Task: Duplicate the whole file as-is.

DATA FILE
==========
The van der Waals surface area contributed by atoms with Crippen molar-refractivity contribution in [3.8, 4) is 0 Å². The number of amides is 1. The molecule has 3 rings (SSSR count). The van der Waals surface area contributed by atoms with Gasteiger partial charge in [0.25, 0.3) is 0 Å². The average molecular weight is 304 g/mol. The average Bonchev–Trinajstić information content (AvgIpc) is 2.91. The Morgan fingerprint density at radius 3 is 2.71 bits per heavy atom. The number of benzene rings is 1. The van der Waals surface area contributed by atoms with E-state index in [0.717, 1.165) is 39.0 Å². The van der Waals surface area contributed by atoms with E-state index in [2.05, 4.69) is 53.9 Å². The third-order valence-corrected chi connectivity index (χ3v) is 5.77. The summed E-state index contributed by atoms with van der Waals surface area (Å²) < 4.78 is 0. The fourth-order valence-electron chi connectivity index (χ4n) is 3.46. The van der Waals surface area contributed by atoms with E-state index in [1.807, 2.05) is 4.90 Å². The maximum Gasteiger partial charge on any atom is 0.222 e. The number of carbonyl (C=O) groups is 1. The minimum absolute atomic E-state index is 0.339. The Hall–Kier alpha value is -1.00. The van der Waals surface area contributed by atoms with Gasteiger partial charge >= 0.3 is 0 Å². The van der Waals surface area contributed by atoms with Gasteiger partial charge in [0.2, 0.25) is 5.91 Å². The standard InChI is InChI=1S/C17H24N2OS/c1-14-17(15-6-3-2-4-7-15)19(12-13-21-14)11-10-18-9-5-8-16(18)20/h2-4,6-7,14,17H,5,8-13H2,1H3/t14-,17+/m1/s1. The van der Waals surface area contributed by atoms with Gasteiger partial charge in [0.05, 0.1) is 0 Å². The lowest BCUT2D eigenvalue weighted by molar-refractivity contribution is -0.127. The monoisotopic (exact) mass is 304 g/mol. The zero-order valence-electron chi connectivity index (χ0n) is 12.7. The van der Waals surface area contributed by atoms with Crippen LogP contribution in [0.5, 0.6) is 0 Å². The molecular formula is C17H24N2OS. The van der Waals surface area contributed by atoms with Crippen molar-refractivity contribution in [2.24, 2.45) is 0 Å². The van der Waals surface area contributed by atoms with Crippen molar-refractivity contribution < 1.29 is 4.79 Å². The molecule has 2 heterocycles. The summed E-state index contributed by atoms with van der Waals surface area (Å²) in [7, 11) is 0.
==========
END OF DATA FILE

The van der Waals surface area contributed by atoms with Crippen molar-refractivity contribution in [3.8, 4) is 0 Å². The number of amides is 1. The molecule has 3 rings (SSSR count). The van der Waals surface area contributed by atoms with Gasteiger partial charge in [0.25, 0.3) is 0 Å². The average molecular weight is 304 g/mol. The average Bonchev–Trinajstić information content (AvgIpc) is 2.91. The Morgan fingerprint density at radius 3 is 2.71 bits per heavy atom. The number of benzene rings is 1. The van der Waals surface area contributed by atoms with E-state index in [0.717, 1.165) is 39.0 Å². The van der Waals surface area contributed by atoms with E-state index in [2.05, 4.69) is 53.9 Å². The third-order valence-corrected chi connectivity index (χ3v) is 5.77. The summed E-state index contributed by atoms with van der Waals surface area (Å²) < 4.78 is 0. The fourth-order valence-electron chi connectivity index (χ4n) is 3.46. The van der Waals surface area contributed by atoms with E-state index in [1.807, 2.05) is 4.90 Å². The maximum Gasteiger partial charge on any atom is 0.222 e. The number of carbonyl (C=O) groups is 1. The minimum absolute atomic E-state index is 0.339. The Hall–Kier alpha value is -1.00. The van der Waals surface area contributed by atoms with Gasteiger partial charge >= 0.3 is 0 Å². The van der Waals surface area contributed by atoms with Gasteiger partial charge in [0.2, 0.25) is 5.91 Å². The standard InChI is InChI=1S/C17H24N2OS/c1-14-17(15-6-3-2-4-7-15)19(12-13-21-14)11-10-18-9-5-8-16(18)20/h2-4,6-7,14,17H,5,8-13H2,1H3/t14-,17+/m1/s1. The van der Waals surface area contributed by atoms with Gasteiger partial charge in [0.05, 0.1) is 0 Å². The lowest BCUT2D eigenvalue weighted by molar-refractivity contribution is -0.127. The monoisotopic (exact) mass is 304 g/mol. The zero-order valence-electron chi connectivity index (χ0n) is 12.7. The van der Waals surface area contributed by atoms with Crippen LogP contribution in [0.5, 0.6) is 0 Å². The molecular formula is C17H24N2OS. The van der Waals surface area contributed by atoms with Crippen molar-refractivity contribution in [2.24, 2.45) is 0 Å². The van der Waals surface area contributed by atoms with Crippen molar-refractivity contribution < 1.29 is 4.79 Å². The molecule has 2 heterocycles. The summed E-state index contributed by atoms with van der Waals surface area (Å²) in [7, 11) is 0.